quick trip down memory lane will remind even the most casual of Hip-Hop
fan, that at one time commercial endorsements were taboo. The popular
commercial of a bankrupt MC Hammer elicits laughs now, but last decade
he was virtually shamed out of the industry after pitching everything
from soda to buckets of fried chickenof course, the genie pants sure
didnt help things either.
In 1995 the self-proclaimed true heads cried foul when KRS-One teamed
up with Nike to recreate Gil Scott Herons classic The Revolution
Wont Be Televised. If The Blastmaster could pitch Prince Be off of
a stage and pitch shoes for Phil Knight within the same three-year
span, was it okay for Hip-Hop to get involved with major corporations?
In todays era of copyrighted ringtones, where even C-List artists and
backpackers keep track of their Soundscan numbers, no one is asking
that question anymore. In fact, when a Nike commissioned collaboration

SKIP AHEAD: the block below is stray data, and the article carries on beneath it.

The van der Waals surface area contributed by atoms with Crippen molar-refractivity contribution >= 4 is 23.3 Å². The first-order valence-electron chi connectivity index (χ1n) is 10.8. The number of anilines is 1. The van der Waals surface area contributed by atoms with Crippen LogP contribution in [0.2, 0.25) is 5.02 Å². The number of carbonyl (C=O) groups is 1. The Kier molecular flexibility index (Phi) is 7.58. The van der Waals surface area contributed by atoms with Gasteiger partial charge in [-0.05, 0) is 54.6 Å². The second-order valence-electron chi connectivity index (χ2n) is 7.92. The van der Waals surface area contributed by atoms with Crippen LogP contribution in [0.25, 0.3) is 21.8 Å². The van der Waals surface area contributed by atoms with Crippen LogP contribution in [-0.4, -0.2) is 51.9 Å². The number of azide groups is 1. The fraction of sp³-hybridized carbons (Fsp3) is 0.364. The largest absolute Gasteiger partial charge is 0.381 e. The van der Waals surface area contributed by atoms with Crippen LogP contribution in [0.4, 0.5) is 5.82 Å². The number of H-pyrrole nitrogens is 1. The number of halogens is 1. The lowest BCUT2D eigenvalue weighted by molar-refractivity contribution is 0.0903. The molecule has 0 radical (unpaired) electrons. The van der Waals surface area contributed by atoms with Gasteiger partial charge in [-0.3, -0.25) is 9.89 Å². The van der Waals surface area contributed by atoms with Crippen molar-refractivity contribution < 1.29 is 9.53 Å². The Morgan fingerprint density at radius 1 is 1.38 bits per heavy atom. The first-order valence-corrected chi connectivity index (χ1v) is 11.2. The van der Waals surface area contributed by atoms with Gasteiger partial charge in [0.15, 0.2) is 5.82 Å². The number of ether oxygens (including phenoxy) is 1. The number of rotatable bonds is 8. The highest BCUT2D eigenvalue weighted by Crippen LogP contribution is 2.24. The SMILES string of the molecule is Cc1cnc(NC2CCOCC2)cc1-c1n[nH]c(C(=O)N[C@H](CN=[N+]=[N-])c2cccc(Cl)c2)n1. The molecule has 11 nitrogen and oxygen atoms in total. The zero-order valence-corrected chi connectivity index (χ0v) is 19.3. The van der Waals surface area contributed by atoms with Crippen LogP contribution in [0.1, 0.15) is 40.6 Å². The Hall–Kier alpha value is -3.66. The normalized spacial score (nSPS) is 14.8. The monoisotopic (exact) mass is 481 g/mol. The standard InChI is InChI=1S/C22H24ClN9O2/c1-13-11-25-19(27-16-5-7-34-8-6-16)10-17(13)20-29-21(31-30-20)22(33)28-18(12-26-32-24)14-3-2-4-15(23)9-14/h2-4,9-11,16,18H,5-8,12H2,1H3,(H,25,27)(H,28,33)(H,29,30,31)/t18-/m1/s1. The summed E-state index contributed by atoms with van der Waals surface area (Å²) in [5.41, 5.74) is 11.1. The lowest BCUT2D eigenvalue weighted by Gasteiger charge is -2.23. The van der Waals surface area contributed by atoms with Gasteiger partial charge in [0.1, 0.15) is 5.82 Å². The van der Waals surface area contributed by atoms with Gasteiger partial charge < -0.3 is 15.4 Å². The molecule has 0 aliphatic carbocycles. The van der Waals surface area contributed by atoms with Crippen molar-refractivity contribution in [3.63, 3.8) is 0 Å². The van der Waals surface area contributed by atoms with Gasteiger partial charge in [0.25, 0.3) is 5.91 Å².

with Kanye West, Nas and Rakim debuted on this very site and others
like it, the Ill Community had virtually all positive feedback. Was the
The Teacha a hypocrite or merely ahead of his time? Scroll down to
find out from the man himselfjust watch out for the ads.
AllHipHop.com: The Classic collaboration has your name making headlines again. How did this come about?
KRS-One: Id like to start with my man Dru Ha [co-CEO of Duck Down
Records]. According to the legend they were asked by Nike to put this
project together and a couple of names were thrown around. I dont even
think my name was one of the first mentioned, but after the argument
ensued and things happened I guess it fell to myself. Kanye was first,
then Nas, then myself and then Rakim. I guess it happened out of an
argument of, Who should be on the track? Dru Ha fought for me and
said, Yo, I think KRS should be on this, and obviously Dru Ha won his
argument. KRS was on the project.
Heres the icing on the cake, another executive at Nike was DJ Clark
Kent. We were at the concert, and at this point, Im already in. I had
signed the contract and accepted the check. I went in the studio and
voiced my piece, and now Im at the concert that we did on 34th Street.
I asked him why did they chose me, and he looked at me with that look
like, Cmon man you cant be serious, and he just walked away. I
said, Alright f**k him [laughing] let me get the answer from Nike. I